Mad River Glen preserves the physical aspect and recreational spirit of the first generation of ski resorts that others lost through renovation and refurbishment. Roland Palmedo, an original investor in Stowe, founded Mad River Glen to provide a pure sportsmen's experience, and that vision has endured through the efforts of succeeding owner Betsy Pratt and, since 1995, by the shareholders' cooperative that purchased it from her to assure its continuity. Site planning was entrusted to a youthful Dan Kiley, who drew upon previous experience with the National Park Service and the Army Corps of Engineers. Responding to the organization and evolution of nature and the particular qualities of site, he designed the initial trails to follow the winding contours of the mountain. Narrow, steep, and marked by natural obstacles, they gave the area its lasting “ski it if you can” slogan. By 1951 he would return permanently to Vermont as his base of operations for a career that included collaboration with many of the greatest architects of the later twentieth century.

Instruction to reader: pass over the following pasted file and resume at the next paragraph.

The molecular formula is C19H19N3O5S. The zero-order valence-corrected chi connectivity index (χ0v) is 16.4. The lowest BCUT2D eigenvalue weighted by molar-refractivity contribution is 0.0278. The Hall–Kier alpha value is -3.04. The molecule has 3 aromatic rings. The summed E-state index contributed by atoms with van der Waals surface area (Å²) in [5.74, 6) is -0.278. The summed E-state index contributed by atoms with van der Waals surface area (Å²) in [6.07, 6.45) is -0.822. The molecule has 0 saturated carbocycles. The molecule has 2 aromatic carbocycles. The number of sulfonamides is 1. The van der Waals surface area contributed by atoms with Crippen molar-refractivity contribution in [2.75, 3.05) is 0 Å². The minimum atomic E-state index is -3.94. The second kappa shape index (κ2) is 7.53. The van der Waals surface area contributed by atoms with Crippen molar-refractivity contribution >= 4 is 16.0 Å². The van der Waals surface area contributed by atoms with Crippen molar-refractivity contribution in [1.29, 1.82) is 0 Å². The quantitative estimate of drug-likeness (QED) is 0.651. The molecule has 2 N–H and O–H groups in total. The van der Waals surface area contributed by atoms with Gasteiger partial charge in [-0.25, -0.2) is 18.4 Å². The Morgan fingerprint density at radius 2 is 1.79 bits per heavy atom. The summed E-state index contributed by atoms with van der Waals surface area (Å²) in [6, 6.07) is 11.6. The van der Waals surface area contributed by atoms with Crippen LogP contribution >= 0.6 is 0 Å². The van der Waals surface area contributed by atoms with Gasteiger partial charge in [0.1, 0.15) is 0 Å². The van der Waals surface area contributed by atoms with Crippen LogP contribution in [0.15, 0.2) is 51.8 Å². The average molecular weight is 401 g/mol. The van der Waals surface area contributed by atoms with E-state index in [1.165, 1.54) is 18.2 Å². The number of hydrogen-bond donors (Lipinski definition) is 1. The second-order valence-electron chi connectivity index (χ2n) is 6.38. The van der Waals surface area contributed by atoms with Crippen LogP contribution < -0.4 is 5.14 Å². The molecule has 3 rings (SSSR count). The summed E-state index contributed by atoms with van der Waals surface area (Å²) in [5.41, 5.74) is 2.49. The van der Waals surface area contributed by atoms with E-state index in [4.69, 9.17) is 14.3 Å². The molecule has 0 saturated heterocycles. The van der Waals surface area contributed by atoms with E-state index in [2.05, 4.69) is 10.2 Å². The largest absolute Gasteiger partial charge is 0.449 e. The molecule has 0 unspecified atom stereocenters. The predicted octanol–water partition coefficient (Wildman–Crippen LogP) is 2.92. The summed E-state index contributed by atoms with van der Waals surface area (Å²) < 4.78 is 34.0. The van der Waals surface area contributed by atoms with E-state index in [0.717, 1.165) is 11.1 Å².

At the foot of the mountain is the Base Box by McIlvane, who later designed ski facilities at Vermont's Stratton Mountain; Mountain Creek, New Jersey; and Squaw Valley, California. Here, shed roofs, picture windows, and rustic siding set the themes for subsequent service buildings. The single chair lift that rises from a simple gabled shed was reputed to be the longest and fastest chair lift in the world in 1948, improving upon its 1936 ancestor at Sun Valley, Idaho. It remains the last operative diesel-powered single chair lift in America. At its head and marking the point where the lift meets the Long Trail following the ridge of the Green Mountains is the shed-roofed, rustic-sided Stark's Nest (1948). Lifts, trails, and structures from succeeding years have remained sufficiently consistent with the functional, ecological, and noncommercialized quality that characterized the glen from the start that it remains a cult ski area, prized for its powers to evoke skiing's early days.